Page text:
This item was added on: 2003/02/10
On occasions you may need to clear unwanted data in an input stream, most commonly keyboard input. This may be after a call to a read function that failed to input all available data, or it may be to ensure that the user doesn't try the "type ahead" approach when using your application.
As far as standard C and C++ go, there is no guaranteed method to clear an input stream. You can write code that will do a reasonably good job, but it probably won't work in all instances your require it to. Why not? Because in standard C/C++ input streams are buffered. This means that when you hit a key on the keyboard, it isn't sent directly to your program. Instead it is buffered by the operating system until such time that it is given to your program. The most common event for triggering this input is the pressing of the [Enter] key.
If you are sure that unwanted data is in the input stream, you can use some of the following code snippets to remove them. However, if you call these when there is no data in the input stream, the program will wait until there is, which gives you undesirable results.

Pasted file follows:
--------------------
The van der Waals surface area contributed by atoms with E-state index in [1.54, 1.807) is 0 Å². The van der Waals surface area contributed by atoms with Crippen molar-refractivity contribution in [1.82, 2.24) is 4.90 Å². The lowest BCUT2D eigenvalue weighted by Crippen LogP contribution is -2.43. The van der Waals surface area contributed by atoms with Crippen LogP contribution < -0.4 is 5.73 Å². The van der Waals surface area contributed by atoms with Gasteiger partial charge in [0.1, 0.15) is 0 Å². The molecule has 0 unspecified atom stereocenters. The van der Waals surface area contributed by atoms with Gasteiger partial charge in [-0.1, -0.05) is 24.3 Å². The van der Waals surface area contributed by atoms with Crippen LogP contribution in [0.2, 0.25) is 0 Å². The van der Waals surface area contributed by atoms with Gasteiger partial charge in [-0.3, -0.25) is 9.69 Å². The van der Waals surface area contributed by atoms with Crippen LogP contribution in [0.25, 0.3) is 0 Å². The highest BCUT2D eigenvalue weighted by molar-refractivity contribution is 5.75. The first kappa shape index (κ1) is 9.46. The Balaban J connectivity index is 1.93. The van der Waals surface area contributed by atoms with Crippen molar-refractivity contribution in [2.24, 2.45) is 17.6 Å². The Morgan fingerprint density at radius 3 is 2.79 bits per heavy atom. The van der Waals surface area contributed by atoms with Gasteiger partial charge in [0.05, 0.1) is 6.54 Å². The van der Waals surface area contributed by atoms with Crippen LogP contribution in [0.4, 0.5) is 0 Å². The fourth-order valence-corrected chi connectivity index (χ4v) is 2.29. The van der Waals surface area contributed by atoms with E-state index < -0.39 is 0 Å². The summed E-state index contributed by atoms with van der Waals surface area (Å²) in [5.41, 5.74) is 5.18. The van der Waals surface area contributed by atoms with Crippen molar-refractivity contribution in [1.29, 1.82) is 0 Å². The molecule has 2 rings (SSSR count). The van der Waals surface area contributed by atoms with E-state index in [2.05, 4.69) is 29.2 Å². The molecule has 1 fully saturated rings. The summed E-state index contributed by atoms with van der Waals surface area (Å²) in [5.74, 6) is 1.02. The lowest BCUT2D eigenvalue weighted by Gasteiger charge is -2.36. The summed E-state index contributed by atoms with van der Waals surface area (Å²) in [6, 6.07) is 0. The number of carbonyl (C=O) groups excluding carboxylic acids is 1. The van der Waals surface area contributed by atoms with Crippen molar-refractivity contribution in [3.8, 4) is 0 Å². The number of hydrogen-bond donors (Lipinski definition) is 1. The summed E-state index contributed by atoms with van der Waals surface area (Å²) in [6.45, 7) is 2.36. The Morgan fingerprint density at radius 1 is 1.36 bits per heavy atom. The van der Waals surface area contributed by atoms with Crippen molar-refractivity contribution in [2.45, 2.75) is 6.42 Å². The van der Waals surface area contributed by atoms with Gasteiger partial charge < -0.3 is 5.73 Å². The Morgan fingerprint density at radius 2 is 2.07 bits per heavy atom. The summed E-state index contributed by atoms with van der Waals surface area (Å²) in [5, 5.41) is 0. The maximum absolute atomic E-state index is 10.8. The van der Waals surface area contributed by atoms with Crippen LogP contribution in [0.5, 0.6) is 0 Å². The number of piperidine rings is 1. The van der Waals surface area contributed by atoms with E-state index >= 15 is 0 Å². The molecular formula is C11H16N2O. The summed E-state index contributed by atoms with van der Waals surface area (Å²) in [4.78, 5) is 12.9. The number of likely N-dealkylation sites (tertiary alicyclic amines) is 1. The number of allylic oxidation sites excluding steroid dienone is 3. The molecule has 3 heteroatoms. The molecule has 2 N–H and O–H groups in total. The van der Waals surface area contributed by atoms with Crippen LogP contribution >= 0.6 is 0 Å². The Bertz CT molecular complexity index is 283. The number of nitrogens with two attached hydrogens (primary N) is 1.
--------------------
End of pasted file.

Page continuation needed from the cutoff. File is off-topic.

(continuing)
while ((ch = getchar()) != '\n' && ch != EOF);
printf ("Enter some text: ");
if (fgets(buf, sizeof(buf), stdin))
printf ("You entered: %s", buf);
And a C++ version:
cout <<"Flushing input" <<endl;
while ((ch = cin.get()) != '\n' && ch != EOF);
cout <<"Enter some text: ";
if (cin.getline(buf, sizeof(buf)))
cout <<"You entered: " <<buf <<endl;
But what about fflush(stdin);
Some people suggest that you use
fflush(stdin) to clear unwanted data from an input buffer. This is incorrect, read this FAQ entry to find out why.